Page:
Supreme Court Denies Nebraska & Oklahoma's Lawsuit Over Colorado Weed Laws

Supreme Court Denies Nebraska & Oklahoma's Lawsuit Over Colorado Weed Laws

The U.S. Supreme Court decided Monday that it will not hear the lawsuit brought by Nebraska and Oklahoma against the state of Colorado and its legal marijuana laws. The court voted 6-2 to not hear the suit, following the December advice of U.S. Solicitor General Donald Verrilli Jr. and securing the Rocky Mountain State its legal weed for the foreseeable future.

“Since Colorado voters overwhelmingly passed legal recreational marijuana in 2012, we have worked diligently to put in place a regulatory framework — the first in the world — that allows this new industry to operate while protecting public health and safety,” said Colorado Gov. John Hickenlooper. “With today’s Supreme Court ruling, the work we’ve completed so far remains intact.”

Nebraska and Oklahoma filed the lawsuit over a year ago, claiming Colorado’s marijuana laws were greatly increasing the amount of weed crossing the border into their states, creating a burden on law enforcement. The suit also cited that Colorado laws directly contradict federal law, creating “a dangerous gap in the federal drug control system,” and challenged Colorado’s ability to regulate industry businesses.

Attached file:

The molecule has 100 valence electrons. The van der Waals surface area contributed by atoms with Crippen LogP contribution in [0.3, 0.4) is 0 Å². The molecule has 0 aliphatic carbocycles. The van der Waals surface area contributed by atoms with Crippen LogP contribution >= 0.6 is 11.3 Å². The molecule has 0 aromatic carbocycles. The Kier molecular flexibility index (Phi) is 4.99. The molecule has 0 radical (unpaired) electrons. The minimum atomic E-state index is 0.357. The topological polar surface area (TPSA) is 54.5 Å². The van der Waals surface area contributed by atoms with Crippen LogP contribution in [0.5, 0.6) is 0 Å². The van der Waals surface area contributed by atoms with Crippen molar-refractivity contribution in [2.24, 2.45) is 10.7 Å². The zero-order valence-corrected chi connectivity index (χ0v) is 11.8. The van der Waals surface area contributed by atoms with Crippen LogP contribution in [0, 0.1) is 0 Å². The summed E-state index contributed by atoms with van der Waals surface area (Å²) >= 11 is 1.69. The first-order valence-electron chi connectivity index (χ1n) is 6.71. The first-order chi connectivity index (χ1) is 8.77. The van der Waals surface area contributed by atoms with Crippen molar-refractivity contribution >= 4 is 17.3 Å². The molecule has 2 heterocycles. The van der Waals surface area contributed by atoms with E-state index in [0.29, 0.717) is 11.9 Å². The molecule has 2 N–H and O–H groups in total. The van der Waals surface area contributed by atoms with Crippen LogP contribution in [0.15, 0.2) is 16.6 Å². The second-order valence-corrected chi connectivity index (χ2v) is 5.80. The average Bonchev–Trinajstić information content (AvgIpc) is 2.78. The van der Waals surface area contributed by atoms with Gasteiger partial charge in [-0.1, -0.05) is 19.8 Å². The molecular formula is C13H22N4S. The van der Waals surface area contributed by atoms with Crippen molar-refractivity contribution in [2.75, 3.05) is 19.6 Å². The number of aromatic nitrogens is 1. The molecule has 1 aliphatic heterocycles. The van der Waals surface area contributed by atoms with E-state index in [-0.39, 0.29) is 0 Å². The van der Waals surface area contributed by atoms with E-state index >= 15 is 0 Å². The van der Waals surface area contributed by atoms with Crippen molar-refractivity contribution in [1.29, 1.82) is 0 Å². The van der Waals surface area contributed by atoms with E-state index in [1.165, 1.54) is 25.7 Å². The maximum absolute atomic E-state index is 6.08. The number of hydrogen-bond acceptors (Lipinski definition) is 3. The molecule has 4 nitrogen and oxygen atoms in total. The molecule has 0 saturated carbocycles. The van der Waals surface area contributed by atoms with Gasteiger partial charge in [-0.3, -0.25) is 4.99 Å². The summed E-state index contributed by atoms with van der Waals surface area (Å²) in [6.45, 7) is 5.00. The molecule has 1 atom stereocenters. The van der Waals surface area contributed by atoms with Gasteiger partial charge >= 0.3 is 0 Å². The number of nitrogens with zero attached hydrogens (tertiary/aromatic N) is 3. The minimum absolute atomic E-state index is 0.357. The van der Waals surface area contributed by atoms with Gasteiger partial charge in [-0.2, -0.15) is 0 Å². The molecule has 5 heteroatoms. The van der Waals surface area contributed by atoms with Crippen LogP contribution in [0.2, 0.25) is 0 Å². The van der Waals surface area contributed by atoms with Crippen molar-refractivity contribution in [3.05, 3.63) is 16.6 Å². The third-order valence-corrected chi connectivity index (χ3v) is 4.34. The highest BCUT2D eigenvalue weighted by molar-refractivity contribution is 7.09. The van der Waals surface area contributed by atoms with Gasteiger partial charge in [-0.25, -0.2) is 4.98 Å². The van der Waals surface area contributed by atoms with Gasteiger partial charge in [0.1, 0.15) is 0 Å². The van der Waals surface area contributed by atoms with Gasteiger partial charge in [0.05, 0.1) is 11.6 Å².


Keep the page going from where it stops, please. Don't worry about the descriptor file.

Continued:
“The fact remains: Colorado marijuana continues to flow into Oklahoma in direct violation of federal and state law,” said Oklahoma Attorney General Scott Pruitt. “Colorado should do the right thing and stop refusing to take reasonable steps to prevent the flow of marijuana outside of its border. And the Obama administration should do its job under the Constitution and enforce the Controlled Substances Act. Until they do, Oklahoma will continue to utilize every law enforcement tool available to it to ensure that the flow of illegal drugs into our state is stopped.”

Or you could just legalize it and reduce your prison population, utilize funds misspent fighting this stupid drug war, get your own piece of the pie — but I digress.

The reality of this issue is that top players in Washington don’t want to fight this fight — just look at the stances of leading candidates (Bernie excluded, hey babe). Neither the Obama administration nor the Supreme Court has been willing to take on federal marijuana reform. Hell, we can’t even get this scientifically proven medicinal plant rescheduled away from heroin, crack, and meth. But even though federal players aren’t outspokenly with us, at least they’re not against us.

“There’s no question about it, this is good news for legalization supporters,” Marijuana Majority Chairman Tom Angell told the Denver Post. “This case, if it went forward and the Court ruled the wrong way, had the potential to roll back many of the gains our movement has achieved to date. And the notion of the Supreme Court standing in the way could have cast a dark shadow on the marijuana ballot measures voters will consider this November.”

So stop your whining, Oklahoma and Nebraska. If anything, Colorado's legal weed must be a boon to your restaurant industry. This country has seen it time and again in major policy reform when it sheds its bias, fear, and ignorance and finally makes changes for the better. Do you want to be on the wrong side of history?